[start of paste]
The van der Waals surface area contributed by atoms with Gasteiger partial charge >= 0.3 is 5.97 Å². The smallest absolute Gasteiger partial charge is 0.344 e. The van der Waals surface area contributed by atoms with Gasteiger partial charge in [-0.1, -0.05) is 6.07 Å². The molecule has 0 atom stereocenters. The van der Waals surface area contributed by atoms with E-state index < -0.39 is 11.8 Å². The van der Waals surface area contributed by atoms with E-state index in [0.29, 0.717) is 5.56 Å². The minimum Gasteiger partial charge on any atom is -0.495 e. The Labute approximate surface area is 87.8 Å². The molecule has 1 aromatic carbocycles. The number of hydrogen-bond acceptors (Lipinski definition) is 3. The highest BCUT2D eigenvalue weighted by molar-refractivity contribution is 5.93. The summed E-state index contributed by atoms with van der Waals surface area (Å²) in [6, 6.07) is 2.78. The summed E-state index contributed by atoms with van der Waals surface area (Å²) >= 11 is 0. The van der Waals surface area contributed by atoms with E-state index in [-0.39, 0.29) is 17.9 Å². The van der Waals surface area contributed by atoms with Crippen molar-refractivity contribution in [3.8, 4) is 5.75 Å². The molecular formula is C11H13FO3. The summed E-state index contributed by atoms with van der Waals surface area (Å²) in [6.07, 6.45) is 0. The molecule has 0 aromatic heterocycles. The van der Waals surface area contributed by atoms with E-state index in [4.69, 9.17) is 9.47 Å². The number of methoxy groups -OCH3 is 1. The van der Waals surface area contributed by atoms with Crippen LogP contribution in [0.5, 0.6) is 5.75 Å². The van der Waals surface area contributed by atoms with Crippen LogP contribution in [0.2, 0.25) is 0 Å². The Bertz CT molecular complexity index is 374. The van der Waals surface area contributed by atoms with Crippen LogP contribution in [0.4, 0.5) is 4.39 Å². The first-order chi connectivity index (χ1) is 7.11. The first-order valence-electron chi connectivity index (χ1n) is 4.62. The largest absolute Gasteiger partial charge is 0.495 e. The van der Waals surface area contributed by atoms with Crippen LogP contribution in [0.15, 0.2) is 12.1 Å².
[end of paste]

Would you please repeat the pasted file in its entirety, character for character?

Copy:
The van der Waals surface area contributed by atoms with Gasteiger partial charge >= 0.3 is 5.97 Å². The smallest absolute Gasteiger partial charge is 0.344 e. The van der Waals surface area contributed by atoms with Gasteiger partial charge in [-0.1, -0.05) is 6.07 Å². The molecule has 0 atom stereocenters. The van der Waals surface area contributed by atoms with E-state index < -0.39 is 11.8 Å². The van der Waals surface area contributed by atoms with E-state index in [0.29, 0.717) is 5.56 Å². The minimum Gasteiger partial charge on any atom is -0.495 e. The Labute approximate surface area is 87.8 Å². The molecule has 1 aromatic carbocycles. The number of hydrogen-bond acceptors (Lipinski definition) is 3. The highest BCUT2D eigenvalue weighted by molar-refractivity contribution is 5.93. The summed E-state index contributed by atoms with van der Waals surface area (Å²) in [6, 6.07) is 2.78. The summed E-state index contributed by atoms with van der Waals surface area (Å²) >= 11 is 0. The van der Waals surface area contributed by atoms with E-state index in [-0.39, 0.29) is 17.9 Å². The van der Waals surface area contributed by atoms with Crippen molar-refractivity contribution in [3.8, 4) is 5.75 Å². The molecular formula is C11H13FO3. The summed E-state index contributed by atoms with van der Waals surface area (Å²) in [6.07, 6.45) is 0. The molecule has 0 aromatic heterocycles. The van der Waals surface area contributed by atoms with E-state index in [4.69, 9.17) is 9.47 Å². The number of methoxy groups -OCH3 is 1. The van der Waals surface area contributed by atoms with Crippen LogP contribution in [0.5, 0.6) is 5.75 Å². The van der Waals surface area contributed by atoms with Crippen LogP contribution in [0.2, 0.25) is 0 Å². The Bertz CT molecular complexity index is 374. The van der Waals surface area contributed by atoms with Crippen LogP contribution in [0.4, 0.5) is 4.39 Å². The first-order chi connectivity index (χ1) is 7.11. The first-order valence-electron chi connectivity index (χ1n) is 4.62. The largest absolute Gasteiger partial charge is 0.495 e. The van der Waals surface area contributed by atoms with Crippen LogP contribution in [0.15, 0.2) is 12.1 Å².